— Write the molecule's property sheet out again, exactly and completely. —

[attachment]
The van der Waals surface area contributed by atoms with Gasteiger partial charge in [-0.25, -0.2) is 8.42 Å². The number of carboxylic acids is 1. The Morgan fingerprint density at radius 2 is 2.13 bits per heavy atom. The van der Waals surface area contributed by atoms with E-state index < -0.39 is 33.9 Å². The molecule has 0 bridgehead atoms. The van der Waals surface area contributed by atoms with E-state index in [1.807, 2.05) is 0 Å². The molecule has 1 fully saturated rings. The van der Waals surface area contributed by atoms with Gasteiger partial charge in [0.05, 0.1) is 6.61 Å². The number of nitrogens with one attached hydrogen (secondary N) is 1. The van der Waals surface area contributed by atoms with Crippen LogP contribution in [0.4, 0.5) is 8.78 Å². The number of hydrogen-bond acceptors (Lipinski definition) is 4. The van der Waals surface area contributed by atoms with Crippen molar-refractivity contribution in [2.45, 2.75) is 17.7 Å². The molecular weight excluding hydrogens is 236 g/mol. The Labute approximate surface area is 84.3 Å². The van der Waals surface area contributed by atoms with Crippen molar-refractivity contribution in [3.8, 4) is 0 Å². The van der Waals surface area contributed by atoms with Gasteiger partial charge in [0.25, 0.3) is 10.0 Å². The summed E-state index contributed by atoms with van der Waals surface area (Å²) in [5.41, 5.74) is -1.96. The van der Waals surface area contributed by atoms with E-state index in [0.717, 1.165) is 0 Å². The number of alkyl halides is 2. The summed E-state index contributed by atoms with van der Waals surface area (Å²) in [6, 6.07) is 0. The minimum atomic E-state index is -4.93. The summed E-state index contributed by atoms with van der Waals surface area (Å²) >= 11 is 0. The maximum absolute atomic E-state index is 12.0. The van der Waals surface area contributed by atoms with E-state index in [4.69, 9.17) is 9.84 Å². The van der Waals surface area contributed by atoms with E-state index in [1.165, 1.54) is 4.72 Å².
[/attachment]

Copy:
The van der Waals surface area contributed by atoms with Gasteiger partial charge in [-0.25, -0.2) is 8.42 Å². The number of carboxylic acids is 1. The Morgan fingerprint density at radius 2 is 2.13 bits per heavy atom. The van der Waals surface area contributed by atoms with E-state index < -0.39 is 33.9 Å². The molecule has 0 bridgehead atoms. The van der Waals surface area contributed by atoms with E-state index in [1.807, 2.05) is 0 Å². The molecule has 1 fully saturated rings. The van der Waals surface area contributed by atoms with Gasteiger partial charge in [0.05, 0.1) is 6.61 Å². The number of nitrogens with one attached hydrogen (secondary N) is 1. The van der Waals surface area contributed by atoms with Crippen LogP contribution in [0.4, 0.5) is 8.78 Å². The number of hydrogen-bond acceptors (Lipinski definition) is 4. The van der Waals surface area contributed by atoms with Crippen molar-refractivity contribution in [2.45, 2.75) is 17.7 Å². The molecular weight excluding hydrogens is 236 g/mol. The Labute approximate surface area is 84.3 Å². The van der Waals surface area contributed by atoms with Crippen molar-refractivity contribution in [3.8, 4) is 0 Å². The van der Waals surface area contributed by atoms with Gasteiger partial charge in [0.25, 0.3) is 10.0 Å². The summed E-state index contributed by atoms with van der Waals surface area (Å²) in [5.41, 5.74) is -1.96. The van der Waals surface area contributed by atoms with E-state index in [0.717, 1.165) is 0 Å². The number of alkyl halides is 2. The summed E-state index contributed by atoms with van der Waals surface area (Å²) in [6, 6.07) is 0. The minimum atomic E-state index is -4.93. The summed E-state index contributed by atoms with van der Waals surface area (Å²) >= 11 is 0. The maximum absolute atomic E-state index is 12.0. The van der Waals surface area contributed by atoms with E-state index in [4.69, 9.17) is 9.84 Å². The van der Waals surface area contributed by atoms with E-state index in [1.165, 1.54) is 4.72 Å².